On December 1, 1962, Chinese troops withdrew to 20 km from the McMahon Line; subsequently India disregarded Chinese proposals and re-occupied areas held by the People's Liberation Army before withdrawal.

India even pushed its control up north, to areas beyond the pre-war border positions of the Chinese troops. It established the North East Frontier Agency and in 1986, made it one of India's 24 states. The analyst then points out that the migration of seven million people into this territory at India's behest, was meant to make formation of the new state a fait accompli, compelling China into a 'passive' State. This fact of migration will continue to be the basis to 'fine tune' the Sino-Indian border negotiations.

Border issue -- Outlook for the future

Quoting former Chinese ambassador to India Zhou Gang, the analyst finds that out of the three steps needed to reach a solution on the border -- first, an agreement on principles' second, discussions, and the last, settlement on the ground -- only the first step has now been completed. Real difficulties lie ahead in respect of the other two and high pressure domestic pressure on both nations stands out.

Involved in these sentiments are issues like sovereignty, national dignity, lives of border residents and resources. How the two nations deal with public sentiment will determine the future course of the border talks.

The blog then gives weight to what Professor Wang Hungwei of the Chinese Academy of Social Sciences has said -- 'India's Prime Minister Nehru had in the past made mistaken projections about China to the Indian public as a devil and it would be hard for the present leaders in India to retreat from Nehru's views.' For China, the McMahon Line, stands as a symbol of imperialist aggression on the country.

The blog feels that India is adopting a hard position on the boundary and refers to assessments by Chinese experts that even if the leaders of the two countries are prepared to recognise the territories controlled by each other as the border, the Indian Parliament may not approve it. India has vested interests and it tries to convince its people of the government's stand by hook or crook, the blog alleges. On China's attitude, mentioning again what Zhou Gang has said, the analyst argues that the same has been restrained and rational.

Zhuhua, referring to the views of qualified analysts in China, further says that it would not be possible for China to recover the lost 90,000 sq km of territory by relying on negotiations. An unidentified researcher of the Chinese foreign ministry is quoted as saying that a question facing China is whether it can make concessions to India in the Eastern Sector.

If China does so, it would amount to Beijing's recognition of the McMahon Line and acceptance of the 1962 conflict as a Chinese war of aggression. The researcher further feels that the key to the border solution lies in achieving a breakthrough in the matter of deciding on the status of the McMahon Line.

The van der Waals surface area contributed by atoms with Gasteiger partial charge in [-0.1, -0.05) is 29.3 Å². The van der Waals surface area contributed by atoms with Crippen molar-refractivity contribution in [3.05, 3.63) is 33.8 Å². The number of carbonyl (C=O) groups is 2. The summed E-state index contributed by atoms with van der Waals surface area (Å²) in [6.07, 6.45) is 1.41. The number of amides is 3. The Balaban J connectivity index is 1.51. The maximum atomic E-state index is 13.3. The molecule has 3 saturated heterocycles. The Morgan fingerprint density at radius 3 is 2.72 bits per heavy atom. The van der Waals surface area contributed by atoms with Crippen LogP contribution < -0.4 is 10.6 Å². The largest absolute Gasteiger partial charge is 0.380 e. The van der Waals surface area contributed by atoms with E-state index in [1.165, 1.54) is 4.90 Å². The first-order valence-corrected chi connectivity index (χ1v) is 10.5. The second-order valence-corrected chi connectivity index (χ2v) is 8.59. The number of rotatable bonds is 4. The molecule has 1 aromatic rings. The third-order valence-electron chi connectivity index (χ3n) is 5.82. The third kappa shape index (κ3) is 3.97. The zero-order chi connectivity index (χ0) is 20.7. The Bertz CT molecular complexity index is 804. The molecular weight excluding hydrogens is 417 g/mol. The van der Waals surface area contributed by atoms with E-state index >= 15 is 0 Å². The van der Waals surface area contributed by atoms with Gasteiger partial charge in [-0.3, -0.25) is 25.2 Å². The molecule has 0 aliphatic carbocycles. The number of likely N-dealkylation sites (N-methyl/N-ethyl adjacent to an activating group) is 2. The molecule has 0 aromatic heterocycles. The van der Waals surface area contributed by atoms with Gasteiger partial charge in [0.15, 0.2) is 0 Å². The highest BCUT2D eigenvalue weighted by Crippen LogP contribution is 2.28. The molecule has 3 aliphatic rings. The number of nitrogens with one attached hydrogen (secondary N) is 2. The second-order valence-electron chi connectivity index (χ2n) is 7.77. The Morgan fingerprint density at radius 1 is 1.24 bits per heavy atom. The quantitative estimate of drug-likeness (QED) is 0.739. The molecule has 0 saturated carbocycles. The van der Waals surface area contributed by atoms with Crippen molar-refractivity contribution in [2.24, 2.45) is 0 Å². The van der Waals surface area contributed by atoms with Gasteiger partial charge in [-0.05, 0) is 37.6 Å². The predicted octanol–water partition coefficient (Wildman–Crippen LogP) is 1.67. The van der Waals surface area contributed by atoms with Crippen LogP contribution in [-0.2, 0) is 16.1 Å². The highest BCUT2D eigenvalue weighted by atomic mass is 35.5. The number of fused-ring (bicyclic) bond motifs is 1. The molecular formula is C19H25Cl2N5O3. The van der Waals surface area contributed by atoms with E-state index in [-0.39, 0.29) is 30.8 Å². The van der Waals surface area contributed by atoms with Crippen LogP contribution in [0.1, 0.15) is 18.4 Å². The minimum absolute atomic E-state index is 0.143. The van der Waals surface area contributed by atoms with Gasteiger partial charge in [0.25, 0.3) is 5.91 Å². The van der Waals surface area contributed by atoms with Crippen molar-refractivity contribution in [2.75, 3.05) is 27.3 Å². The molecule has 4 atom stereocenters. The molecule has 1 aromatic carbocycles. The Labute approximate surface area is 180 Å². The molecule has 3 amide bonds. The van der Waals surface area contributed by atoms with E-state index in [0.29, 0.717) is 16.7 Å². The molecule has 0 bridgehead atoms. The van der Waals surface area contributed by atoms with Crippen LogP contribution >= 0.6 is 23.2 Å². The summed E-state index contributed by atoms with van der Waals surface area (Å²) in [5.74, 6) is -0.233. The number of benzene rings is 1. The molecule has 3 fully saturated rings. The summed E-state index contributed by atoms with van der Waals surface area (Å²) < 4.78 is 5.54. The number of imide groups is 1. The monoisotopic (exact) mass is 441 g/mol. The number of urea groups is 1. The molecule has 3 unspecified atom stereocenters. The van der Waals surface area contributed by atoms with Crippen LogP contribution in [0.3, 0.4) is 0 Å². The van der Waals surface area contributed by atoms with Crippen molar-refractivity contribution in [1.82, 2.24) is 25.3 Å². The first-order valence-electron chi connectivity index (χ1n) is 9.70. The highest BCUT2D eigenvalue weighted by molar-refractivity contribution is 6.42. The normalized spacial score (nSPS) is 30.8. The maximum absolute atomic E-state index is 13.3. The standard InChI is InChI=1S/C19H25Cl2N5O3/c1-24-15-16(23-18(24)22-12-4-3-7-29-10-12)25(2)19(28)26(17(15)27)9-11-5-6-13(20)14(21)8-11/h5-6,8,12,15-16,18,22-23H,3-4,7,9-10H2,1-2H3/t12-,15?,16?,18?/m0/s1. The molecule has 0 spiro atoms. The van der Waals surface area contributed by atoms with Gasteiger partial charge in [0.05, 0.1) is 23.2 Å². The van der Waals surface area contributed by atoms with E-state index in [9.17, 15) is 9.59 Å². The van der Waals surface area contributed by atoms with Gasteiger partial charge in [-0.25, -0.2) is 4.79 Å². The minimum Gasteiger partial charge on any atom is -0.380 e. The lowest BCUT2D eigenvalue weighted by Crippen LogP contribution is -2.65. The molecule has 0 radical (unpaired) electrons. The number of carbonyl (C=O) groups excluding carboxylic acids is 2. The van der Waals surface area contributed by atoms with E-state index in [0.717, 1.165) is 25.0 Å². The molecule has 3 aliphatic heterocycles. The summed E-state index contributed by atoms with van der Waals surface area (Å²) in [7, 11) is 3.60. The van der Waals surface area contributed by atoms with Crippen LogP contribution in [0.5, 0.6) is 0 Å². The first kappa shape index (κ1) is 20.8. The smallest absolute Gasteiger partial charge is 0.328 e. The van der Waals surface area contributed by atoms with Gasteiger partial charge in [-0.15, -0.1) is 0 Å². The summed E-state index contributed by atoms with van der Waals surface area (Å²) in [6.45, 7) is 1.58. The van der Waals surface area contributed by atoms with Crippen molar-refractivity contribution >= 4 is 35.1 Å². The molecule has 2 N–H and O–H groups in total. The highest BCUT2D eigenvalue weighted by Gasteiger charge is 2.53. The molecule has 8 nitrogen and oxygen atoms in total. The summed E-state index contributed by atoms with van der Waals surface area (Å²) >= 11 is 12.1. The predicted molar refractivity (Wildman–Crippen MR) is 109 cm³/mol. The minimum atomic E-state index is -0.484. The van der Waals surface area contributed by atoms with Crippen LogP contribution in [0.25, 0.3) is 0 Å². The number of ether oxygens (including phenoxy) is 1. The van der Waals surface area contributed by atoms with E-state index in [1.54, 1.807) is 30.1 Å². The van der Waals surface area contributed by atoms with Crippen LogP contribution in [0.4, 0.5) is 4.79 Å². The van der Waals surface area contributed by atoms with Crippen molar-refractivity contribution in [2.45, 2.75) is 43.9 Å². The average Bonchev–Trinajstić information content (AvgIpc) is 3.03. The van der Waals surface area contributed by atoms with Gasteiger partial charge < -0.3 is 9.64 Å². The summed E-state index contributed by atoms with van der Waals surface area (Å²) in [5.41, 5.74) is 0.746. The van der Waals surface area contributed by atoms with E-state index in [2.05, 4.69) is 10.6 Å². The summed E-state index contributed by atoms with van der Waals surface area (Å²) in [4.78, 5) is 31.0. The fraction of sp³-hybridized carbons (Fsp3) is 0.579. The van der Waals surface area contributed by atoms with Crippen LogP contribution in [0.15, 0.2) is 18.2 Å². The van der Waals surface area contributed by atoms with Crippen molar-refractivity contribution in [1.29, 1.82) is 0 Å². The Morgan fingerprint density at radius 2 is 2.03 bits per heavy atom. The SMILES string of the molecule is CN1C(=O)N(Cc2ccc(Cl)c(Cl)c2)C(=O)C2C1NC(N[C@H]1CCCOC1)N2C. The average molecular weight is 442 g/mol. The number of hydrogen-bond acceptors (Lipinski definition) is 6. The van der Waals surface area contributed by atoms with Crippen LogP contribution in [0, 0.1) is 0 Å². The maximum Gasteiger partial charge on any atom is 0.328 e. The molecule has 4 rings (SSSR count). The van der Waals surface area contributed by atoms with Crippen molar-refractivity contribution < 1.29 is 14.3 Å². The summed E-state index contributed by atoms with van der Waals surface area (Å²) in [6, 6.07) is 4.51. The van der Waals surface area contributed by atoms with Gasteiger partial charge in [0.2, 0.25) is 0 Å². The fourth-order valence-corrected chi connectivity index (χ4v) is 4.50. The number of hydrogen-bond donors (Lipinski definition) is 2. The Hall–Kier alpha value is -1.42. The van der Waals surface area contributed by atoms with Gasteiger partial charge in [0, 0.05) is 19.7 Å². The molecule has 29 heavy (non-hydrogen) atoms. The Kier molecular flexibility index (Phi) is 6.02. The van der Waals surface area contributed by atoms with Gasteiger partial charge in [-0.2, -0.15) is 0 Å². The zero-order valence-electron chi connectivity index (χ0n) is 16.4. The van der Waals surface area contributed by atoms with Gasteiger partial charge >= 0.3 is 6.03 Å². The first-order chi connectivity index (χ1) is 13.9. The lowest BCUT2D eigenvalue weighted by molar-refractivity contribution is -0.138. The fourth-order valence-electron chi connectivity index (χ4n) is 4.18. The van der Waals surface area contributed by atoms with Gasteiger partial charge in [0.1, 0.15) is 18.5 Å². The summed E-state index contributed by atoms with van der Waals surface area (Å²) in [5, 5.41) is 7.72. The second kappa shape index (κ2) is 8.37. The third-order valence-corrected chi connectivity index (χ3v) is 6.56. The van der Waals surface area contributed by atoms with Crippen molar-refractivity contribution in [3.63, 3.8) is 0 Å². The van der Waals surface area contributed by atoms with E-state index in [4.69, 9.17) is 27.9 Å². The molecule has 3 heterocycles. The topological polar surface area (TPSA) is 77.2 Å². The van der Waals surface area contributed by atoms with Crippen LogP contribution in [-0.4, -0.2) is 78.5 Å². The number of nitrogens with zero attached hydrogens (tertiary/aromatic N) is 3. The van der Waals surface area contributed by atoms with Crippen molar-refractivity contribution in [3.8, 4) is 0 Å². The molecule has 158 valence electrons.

That would pose a test for both the Chinese and Indian governments. There are also scholars in China who caution about the impact of the agreement on political parameters on China. For example, they say the 'watershed principle' in reality has the McMahon Line as the basis and should thus be prevented.


What the analyst has said indicates that the theme of pending Chinese de jure recognition of Sikkim as part of India, has now reached the level of domestic comments. Without briefings from the government, the same cannot happen. This gives rise to questions whether or not Beijing is signalling a retreat from its declared position on Sikkim, or is it meant to pressurise India during border negotiations, especially on the issue of Tawang in the Eastern Sector.

Also, a new dispute on what is now known as the 'finger area' on the Sikkim border seems to have arisen. What clarification Beijing gave External Affairs Minister Pranab Mukherjee on Sikkim remains unclear. Zhuhua's blog is noteworthy for its revelation of what the Chinese foreign ministry thinks -- it would be difficult for China to make any territorial concessions to India in the Eastern Sector due to historical factors.

The overall picture thus points to the likelihood of a prolonged course of border talks. The boundary question may not affect the present comfort level in bilateral ties, as both sides agree to look beyond the border dispute in promoting relations with each other.

One cannot be optimistic, however, about the likely scenario in the long run, considering the damage potential of the unsolved core issues including that of the border.

D S Rajan, is director, Chennai Centre for China Studies.